Surreal urban photograph of a man's torso torn out of a magazine on a bench

LA photographer Trevor Hernandez, known as @gangculture on Instagram, took all of the images included in this article. He was commissioned in 2018 by Frieze LA to photograph the Paramount Pictures Studios and surrounding Los Angeles landscape

In early 2019, Frieze invited surrealist photographer Trevor Hernandez to point his Instagram-focused lens, @gangculture, at its Los Angeles fair. He is one of a new generation of artists who, using social media, are building on and subverting the traditional tenets of surrealism. Katrina Kufer investigates

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“When I think of surrealist photography I usually think of the term with a capital ‘S’ that refers to a specific movement in the early 20th century, which is nearly 100 years ago!” remarks Rebecca Morse, curator in the Wallis Annenberg Photography Department at the Los Angeles County Museum of Art (LACMA). The visual characteristics of surrealist photography were defined by pivotal figures such as Man Ray, Dora Maar, Hans Bellmer and René Magritte in the 1920s and 30s who, reacting against the medium’s widespread intent to document reality, focused on image manipulation to create chance and dream-like compositions. While today’s version of surrealism is still marked by a sense of displacement, it is subtler and less engineered by the artists, who instead choose subjects that still respond to how reality – now largely presented via social media – is represented. Surrealism’s stylistic diversity can be fantastical or literal, clear or abstract, staged or organic and may prove difficult to code visually, but that hasn’t stopped photography being lauded as “the great unknown, undervalued aspect of surrealist practice” by art critic Rosalind Krauss. Surrealism’s oscillating, paradoxical nature, in tackling how evolving technologies and modes of seeing impact experienced realities, is what renders the movement, which underwent a revamp in the 1970s and 80s, so fresh and relevant.

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Krauss’s seminal 1985 essay ‘Photography in the Service of Surrealism’ argues against the belief, based on surrealism’s foundation of reorganizing perceptions of reality, that surrealism and photography could not coexist. However, as Krauss writes, “Surrealist photography exploits the very special connection to reality with which all photography is endowed. Photography is an imprint or transfer of the real.” It is with this relationship between photography and reality in mind that today’s artists have translated surrealism and taken it into the digital realm.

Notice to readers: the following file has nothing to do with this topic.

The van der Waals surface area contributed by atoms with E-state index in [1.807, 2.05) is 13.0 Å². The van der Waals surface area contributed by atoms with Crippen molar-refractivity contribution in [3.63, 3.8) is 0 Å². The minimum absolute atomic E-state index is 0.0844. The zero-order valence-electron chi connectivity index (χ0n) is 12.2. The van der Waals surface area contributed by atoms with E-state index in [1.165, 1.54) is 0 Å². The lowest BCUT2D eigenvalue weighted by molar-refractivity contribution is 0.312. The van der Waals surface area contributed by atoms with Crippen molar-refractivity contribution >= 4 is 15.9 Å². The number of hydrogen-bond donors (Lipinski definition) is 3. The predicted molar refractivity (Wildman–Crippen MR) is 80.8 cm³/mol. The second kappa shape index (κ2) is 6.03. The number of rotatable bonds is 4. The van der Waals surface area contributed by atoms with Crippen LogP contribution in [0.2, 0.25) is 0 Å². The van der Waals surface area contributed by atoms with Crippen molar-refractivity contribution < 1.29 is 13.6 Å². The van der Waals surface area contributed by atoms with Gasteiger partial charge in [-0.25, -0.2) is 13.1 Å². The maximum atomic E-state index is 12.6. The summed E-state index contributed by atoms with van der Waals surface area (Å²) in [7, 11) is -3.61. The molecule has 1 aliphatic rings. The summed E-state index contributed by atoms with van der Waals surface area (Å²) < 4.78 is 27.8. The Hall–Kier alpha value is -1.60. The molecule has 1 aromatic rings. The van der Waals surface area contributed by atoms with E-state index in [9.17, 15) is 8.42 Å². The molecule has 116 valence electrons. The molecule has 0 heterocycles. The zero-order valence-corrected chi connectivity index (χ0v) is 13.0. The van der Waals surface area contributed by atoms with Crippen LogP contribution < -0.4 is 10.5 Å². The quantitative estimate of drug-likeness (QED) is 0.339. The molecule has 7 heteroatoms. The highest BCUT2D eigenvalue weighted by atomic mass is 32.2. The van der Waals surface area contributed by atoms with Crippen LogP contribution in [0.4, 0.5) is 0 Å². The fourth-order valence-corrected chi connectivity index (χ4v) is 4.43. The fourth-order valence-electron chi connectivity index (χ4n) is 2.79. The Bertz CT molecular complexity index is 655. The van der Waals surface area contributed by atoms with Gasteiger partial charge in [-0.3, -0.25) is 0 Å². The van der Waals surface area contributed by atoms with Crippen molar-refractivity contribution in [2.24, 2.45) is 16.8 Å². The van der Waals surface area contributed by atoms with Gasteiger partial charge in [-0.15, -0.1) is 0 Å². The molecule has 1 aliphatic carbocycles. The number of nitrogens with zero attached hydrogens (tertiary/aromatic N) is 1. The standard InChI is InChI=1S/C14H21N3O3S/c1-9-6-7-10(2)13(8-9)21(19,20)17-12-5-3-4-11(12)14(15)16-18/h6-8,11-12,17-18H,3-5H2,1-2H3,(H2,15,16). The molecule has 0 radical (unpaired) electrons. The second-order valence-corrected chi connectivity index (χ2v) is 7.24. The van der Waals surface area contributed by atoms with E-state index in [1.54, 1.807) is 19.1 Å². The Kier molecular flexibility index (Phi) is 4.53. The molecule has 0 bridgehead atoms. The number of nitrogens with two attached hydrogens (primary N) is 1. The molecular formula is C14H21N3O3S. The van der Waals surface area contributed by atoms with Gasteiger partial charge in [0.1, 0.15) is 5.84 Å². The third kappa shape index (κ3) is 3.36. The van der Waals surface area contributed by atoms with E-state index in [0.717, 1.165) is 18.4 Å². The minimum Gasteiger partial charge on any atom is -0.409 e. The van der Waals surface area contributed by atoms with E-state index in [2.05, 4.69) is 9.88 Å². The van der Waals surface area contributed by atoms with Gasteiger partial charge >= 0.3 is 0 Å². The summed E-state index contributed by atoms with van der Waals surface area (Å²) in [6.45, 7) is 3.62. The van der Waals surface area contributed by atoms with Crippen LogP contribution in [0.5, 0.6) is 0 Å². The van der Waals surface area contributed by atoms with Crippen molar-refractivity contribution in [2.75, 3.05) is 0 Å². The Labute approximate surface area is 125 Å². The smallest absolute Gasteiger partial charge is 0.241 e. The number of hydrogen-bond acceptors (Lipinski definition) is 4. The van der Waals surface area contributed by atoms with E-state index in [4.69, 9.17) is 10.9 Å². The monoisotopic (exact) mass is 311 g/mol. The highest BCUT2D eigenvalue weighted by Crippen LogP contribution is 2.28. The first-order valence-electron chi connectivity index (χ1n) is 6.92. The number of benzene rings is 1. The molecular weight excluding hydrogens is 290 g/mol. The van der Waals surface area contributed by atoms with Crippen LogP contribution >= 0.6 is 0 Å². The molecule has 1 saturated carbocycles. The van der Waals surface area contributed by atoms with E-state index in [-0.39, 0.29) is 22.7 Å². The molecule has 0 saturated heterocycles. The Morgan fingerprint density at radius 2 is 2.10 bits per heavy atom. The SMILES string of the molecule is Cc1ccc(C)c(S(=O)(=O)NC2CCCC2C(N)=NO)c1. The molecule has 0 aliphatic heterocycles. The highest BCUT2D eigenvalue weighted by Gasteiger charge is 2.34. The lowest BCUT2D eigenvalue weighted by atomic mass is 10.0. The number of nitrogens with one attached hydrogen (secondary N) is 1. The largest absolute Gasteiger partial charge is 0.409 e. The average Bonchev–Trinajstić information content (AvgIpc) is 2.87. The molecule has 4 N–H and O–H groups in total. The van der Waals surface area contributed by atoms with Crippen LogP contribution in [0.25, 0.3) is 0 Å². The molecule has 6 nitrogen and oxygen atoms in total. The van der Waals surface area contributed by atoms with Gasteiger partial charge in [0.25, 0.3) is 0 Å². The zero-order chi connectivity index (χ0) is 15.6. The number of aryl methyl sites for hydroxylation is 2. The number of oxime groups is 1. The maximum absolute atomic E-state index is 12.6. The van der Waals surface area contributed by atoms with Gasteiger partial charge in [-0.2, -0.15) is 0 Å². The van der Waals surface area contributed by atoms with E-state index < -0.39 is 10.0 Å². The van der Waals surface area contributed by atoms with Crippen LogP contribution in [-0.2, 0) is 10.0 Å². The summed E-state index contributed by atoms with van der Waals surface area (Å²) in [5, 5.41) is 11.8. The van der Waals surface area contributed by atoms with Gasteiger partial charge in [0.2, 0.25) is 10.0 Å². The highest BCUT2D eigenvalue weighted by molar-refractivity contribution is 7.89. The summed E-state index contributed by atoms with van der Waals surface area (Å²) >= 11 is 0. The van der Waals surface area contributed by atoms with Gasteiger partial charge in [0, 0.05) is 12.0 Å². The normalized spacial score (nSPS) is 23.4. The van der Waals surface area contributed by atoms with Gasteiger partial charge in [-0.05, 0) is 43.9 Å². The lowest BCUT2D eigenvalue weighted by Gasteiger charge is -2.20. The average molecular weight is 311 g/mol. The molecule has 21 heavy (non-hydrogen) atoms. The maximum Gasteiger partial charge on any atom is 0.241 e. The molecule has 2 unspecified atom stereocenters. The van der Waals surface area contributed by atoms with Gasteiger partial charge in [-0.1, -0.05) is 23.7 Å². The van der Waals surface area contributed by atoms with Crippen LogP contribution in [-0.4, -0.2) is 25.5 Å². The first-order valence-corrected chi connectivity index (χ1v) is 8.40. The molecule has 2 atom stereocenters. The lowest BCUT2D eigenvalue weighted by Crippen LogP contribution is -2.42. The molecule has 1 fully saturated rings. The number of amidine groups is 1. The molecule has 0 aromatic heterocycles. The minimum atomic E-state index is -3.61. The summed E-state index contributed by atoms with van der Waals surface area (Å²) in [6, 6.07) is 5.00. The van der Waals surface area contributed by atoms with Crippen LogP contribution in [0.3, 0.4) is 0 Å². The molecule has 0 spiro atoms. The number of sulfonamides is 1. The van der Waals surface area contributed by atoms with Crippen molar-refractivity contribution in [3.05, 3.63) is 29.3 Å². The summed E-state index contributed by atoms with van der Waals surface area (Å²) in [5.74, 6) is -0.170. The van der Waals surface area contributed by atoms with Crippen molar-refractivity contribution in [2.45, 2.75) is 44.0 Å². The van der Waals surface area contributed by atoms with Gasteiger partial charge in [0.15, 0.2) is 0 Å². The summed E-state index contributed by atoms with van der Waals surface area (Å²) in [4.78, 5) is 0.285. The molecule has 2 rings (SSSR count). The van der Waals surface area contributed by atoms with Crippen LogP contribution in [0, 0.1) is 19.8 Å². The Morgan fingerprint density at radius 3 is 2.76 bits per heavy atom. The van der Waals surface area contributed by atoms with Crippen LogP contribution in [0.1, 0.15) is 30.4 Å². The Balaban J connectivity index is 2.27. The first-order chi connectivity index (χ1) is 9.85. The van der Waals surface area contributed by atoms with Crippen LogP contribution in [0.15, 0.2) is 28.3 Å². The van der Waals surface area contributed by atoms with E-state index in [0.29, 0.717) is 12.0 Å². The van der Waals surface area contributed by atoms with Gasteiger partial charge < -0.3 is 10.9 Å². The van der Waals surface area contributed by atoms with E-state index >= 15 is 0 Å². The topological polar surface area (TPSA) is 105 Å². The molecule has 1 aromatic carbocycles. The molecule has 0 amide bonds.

Surreal photograph of a fence half consumed by water

Instagram: @gangculture

Image of a tree trunk lying on a metal rail

Instagram: @gangculture

Photography subverts reality through the idea of the uncanny – that is, transforming the recognizable into something unfamiliar through unexpected contexts, strange juxtapositions and spatial collapse. The view through the lenses of artists such as Cindy Sherman, Lee Friedlander and Garry Winogrand is a less analog and more nuanced one, closer to an askew déjà vu rather than German photographer Herbert List’s fotografia metafisica style from the early 1930s, which envisioned dream-like states. Where surrealist photographers in the early 20th century were manipulating the image through solarization, montage, multiple exposure and distortion, artists now prefer to seek out moments that disrupt space naturally: “Think of Friedlander’s photographs of his shadowy head on the back of a woman’s fur jacket, or Winogrand’s hilarious image of a woman who looks strangely like the rhinoceros she is standing next to at the zoo,” says Morse. “Many individuals who work in this way are street photographers who use small hand-held cameras.” LA-based Mike Slack, Barak Zemer or Trevor Hernandez exemplify current photographers who are bringing this approach into the 21st century. In fact, Hernandez, who often uses his iPhone to capture LA’s urban landscape with a conceptual, sculptural edge under Instagram handle @gangculture, collaborated with Frieze LA in 2019 for a commissioned series. “Surrealist photography tends to create a specific narrative through heavily orchestrated scenes employing tricks and manipulation. This is quite different from my process,” he explains. “The objects need to exist in a state of discovery for me to consider capturing an image.”